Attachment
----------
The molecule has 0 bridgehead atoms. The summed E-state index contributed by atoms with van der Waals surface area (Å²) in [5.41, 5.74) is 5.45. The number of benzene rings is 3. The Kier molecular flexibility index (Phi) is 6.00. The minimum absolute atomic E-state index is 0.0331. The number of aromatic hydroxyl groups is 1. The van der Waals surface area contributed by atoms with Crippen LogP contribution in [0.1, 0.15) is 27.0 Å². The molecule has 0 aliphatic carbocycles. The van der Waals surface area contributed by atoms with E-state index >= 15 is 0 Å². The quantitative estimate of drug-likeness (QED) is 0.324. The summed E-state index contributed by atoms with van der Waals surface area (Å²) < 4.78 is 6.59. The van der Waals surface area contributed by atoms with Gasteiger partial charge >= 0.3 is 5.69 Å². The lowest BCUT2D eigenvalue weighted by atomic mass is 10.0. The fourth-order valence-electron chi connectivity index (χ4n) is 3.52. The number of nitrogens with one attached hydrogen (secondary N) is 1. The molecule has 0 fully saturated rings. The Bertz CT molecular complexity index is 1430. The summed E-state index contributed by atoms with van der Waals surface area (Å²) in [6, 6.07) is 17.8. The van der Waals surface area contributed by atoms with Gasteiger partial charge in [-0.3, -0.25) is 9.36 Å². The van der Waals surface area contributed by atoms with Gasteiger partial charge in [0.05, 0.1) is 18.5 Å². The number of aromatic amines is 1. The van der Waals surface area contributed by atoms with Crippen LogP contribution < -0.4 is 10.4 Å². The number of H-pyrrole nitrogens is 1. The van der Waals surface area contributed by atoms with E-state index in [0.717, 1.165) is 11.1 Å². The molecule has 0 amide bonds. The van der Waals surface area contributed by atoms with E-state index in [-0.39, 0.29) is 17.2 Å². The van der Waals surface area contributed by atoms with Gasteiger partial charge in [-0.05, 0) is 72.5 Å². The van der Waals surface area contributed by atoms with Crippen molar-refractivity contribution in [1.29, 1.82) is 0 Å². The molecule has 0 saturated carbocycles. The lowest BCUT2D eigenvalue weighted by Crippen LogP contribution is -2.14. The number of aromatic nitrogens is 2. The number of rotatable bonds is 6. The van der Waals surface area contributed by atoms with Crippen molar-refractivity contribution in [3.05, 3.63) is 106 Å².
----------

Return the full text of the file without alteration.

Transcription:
The molecule has 0 bridgehead atoms. The summed E-state index contributed by atoms with van der Waals surface area (Å²) in [5.41, 5.74) is 5.45. The number of benzene rings is 3. The Kier molecular flexibility index (Phi) is 6.00. The minimum absolute atomic E-state index is 0.0331. The number of aromatic hydroxyl groups is 1. The van der Waals surface area contributed by atoms with Crippen LogP contribution in [0.1, 0.15) is 27.0 Å². The molecule has 0 aliphatic carbocycles. The van der Waals surface area contributed by atoms with E-state index >= 15 is 0 Å². The quantitative estimate of drug-likeness (QED) is 0.324. The summed E-state index contributed by atoms with van der Waals surface area (Å²) < 4.78 is 6.59. The van der Waals surface area contributed by atoms with Gasteiger partial charge >= 0.3 is 5.69 Å². The lowest BCUT2D eigenvalue weighted by atomic mass is 10.0. The fourth-order valence-electron chi connectivity index (χ4n) is 3.52. The number of nitrogens with one attached hydrogen (secondary N) is 1. The molecule has 0 fully saturated rings. The Bertz CT molecular complexity index is 1430. The summed E-state index contributed by atoms with van der Waals surface area (Å²) in [6, 6.07) is 17.8. The van der Waals surface area contributed by atoms with Gasteiger partial charge in [-0.3, -0.25) is 9.36 Å². The van der Waals surface area contributed by atoms with Gasteiger partial charge in [0.05, 0.1) is 18.5 Å². The number of aromatic amines is 1. The van der Waals surface area contributed by atoms with Crippen LogP contribution < -0.4 is 10.4 Å². The number of H-pyrrole nitrogens is 1. The van der Waals surface area contributed by atoms with E-state index in [0.717, 1.165) is 11.1 Å². The molecule has 0 amide bonds. The van der Waals surface area contributed by atoms with E-state index in [-0.39, 0.29) is 17.2 Å². The van der Waals surface area contributed by atoms with Gasteiger partial charge in [-0.05, 0) is 72.5 Å². The van der Waals surface area contributed by atoms with Crippen molar-refractivity contribution in [1.29, 1.82) is 0 Å². The molecule has 0 saturated carbocycles. The lowest BCUT2D eigenvalue weighted by Crippen LogP contribution is -2.14. The number of aromatic nitrogens is 2. The number of rotatable bonds is 6. The van der Waals surface area contributed by atoms with Crippen molar-refractivity contribution in [3.05, 3.63) is 106 Å².